Monoclonal Antibody Treatment Could Prevent Fentanyl Overdose
When a new and deadly disease appears on the scene, people often react by stigmatizing those affected by it. In the 1980s, when the first AIDS cases were diagnosed, public health officials identified gay men, people who had received blood transfusions, and people who had traveled to Haiti or used intravenous drugs as high-risk groups, and the public responded as if they would get AIDS just from being in the same room with anyone who possessed any of those characteristics. Things didn’t really get better until treatments that made HIV a survivable diagnosis became available. Fentanyl kills more people than any other drug in the United States, and most victims are unaware that they are taking it; a tiny amount of fentanyl mixed with ubiquitous and non-lethal substances such as cannabis or ADHD medication can cause a fatal overdose. Authorities react by punishing anyone caught with fentanyl excessively, as though this will make everyone else feel safer. Treatments that have become available in recent years, such as Narcan and suboxone, have prevented numerous fentanyl overdoses, and a monoclonal antibody that stops fentanyl in its tracks once it enters the body is currently under investigation. Meanwhile, prosecutors will still try to persuade the jury that you are a monster and a killer if you get caught with fentanyl. Your best defense begins with a Florida drug offenses attorney.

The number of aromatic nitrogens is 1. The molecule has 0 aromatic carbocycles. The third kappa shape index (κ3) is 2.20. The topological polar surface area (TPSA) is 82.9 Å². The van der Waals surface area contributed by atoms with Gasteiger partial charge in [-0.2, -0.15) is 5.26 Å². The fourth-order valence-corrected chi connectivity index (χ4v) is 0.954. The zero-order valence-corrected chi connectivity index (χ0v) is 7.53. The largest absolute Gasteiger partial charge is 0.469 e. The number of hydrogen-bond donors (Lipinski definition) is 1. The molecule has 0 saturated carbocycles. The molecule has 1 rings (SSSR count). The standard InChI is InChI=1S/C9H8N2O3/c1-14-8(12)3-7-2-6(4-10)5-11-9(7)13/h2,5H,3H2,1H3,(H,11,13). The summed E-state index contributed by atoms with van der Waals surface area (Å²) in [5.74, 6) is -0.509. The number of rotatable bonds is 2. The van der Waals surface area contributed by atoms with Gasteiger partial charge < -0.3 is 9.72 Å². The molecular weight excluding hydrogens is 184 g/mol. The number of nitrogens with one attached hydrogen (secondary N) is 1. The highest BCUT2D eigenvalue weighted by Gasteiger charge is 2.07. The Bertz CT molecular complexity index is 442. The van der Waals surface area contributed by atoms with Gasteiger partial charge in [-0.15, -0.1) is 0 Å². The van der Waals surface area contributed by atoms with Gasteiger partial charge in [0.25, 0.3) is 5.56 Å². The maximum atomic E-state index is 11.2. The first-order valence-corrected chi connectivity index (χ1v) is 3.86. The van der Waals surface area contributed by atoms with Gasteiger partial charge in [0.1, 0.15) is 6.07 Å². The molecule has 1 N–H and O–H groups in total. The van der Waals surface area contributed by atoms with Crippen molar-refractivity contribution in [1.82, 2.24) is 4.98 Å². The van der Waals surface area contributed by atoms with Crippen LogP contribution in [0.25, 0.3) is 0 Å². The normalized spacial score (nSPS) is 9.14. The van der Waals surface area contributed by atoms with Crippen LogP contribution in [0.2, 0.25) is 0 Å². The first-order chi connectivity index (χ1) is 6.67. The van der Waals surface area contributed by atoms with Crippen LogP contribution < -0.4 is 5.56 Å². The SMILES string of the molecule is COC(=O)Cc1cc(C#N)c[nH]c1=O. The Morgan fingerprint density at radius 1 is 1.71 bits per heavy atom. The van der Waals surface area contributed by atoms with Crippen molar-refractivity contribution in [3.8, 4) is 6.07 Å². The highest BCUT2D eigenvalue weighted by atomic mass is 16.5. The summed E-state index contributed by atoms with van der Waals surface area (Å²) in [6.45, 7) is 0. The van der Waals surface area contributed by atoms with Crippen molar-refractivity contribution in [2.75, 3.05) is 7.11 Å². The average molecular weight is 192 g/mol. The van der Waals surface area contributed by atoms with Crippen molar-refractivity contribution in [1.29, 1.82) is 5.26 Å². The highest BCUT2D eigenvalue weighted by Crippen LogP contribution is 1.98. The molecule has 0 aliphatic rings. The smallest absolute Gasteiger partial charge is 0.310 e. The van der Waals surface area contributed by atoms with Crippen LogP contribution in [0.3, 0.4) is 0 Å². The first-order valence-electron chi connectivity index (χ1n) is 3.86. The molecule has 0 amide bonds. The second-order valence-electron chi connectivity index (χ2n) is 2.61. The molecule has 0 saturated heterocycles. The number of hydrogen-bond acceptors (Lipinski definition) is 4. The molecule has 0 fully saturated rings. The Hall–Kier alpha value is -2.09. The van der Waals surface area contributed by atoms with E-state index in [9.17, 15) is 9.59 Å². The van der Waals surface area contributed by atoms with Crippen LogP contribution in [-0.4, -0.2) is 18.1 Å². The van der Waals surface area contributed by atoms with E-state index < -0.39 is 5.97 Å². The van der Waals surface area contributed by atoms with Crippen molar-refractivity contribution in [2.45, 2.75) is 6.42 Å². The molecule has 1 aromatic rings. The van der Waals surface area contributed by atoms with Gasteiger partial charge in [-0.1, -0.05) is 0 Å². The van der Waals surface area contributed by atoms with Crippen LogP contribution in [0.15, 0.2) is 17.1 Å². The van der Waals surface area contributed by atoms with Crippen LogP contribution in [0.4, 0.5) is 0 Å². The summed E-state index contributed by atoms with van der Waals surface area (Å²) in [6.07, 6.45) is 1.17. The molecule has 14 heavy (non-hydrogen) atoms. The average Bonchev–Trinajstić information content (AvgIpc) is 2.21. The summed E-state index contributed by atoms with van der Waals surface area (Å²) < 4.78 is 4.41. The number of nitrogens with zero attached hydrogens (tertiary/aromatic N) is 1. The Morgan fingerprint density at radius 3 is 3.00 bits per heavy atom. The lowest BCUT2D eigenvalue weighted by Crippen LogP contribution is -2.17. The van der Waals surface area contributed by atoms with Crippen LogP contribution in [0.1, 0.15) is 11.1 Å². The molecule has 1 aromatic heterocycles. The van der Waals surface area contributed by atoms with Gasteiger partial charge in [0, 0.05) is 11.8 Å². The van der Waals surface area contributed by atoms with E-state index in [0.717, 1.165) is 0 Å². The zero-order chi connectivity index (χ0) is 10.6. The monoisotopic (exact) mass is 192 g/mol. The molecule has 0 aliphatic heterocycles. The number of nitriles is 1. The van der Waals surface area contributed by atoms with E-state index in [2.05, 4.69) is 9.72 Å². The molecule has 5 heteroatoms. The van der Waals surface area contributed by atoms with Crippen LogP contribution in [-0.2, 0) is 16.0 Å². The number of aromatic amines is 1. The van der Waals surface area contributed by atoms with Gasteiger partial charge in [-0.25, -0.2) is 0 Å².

How Is Anti-Fentanyl mAB Different From Narcan and Suboxone?
Monoclonal antibodies (mABs) are a type of medication that attack certain disease-causing compounds in a similar way to how the body’s own immune system would. Various monoclonal antibodies are widely used as immunotherapy drugs in cancer treatment. Other mABs are used to prevent the rejection of transplanted kidneys, and to treat autoimmune diseases, migraine, and COVID infection. Researchers have developed an anti-fentanyl mAB, which neutralizes fentanyl in order to protect against overdose.
Anti-fentanyl mAB does not work as quickly as Narcan, so someone who is showing signs of opioid overdose needs Narcan instead of or in addition to anti-fentanyl mAB. The monoclonal antibody remains active for about 30 days, so if you accidentally ingest fentanyl today, anti-fentanyl mAB can protect you if you took the injection last week. Furthermore, anti-fentanyl mAB can tell the difference between fentanyl and other opioids. Therefore, if you take suboxone as a treatment for opioid use disorder and someone passes you a fentanyl-laced joint at a party, the anti-fentanyl mAB will protect you from the fentanyl but will not interfere with the suboxone.
A monoclonal antibody that still requires more studies before it can receive regulatory approval for clinical use in humans will not, by itself, change the outcome of your current legal case. Instead, you must base your arguments on the strength or weakness of the evidence against you and whether the criminal process has violated your rights.
Contact FL Drug Defense Group About Fentanyl Cases
A Central Florida criminal defense lawyer can help you if you are facing criminal charges for possession of fentanyl. Contact FL Drug Defense Group in Orlando, Florida to discuss your case.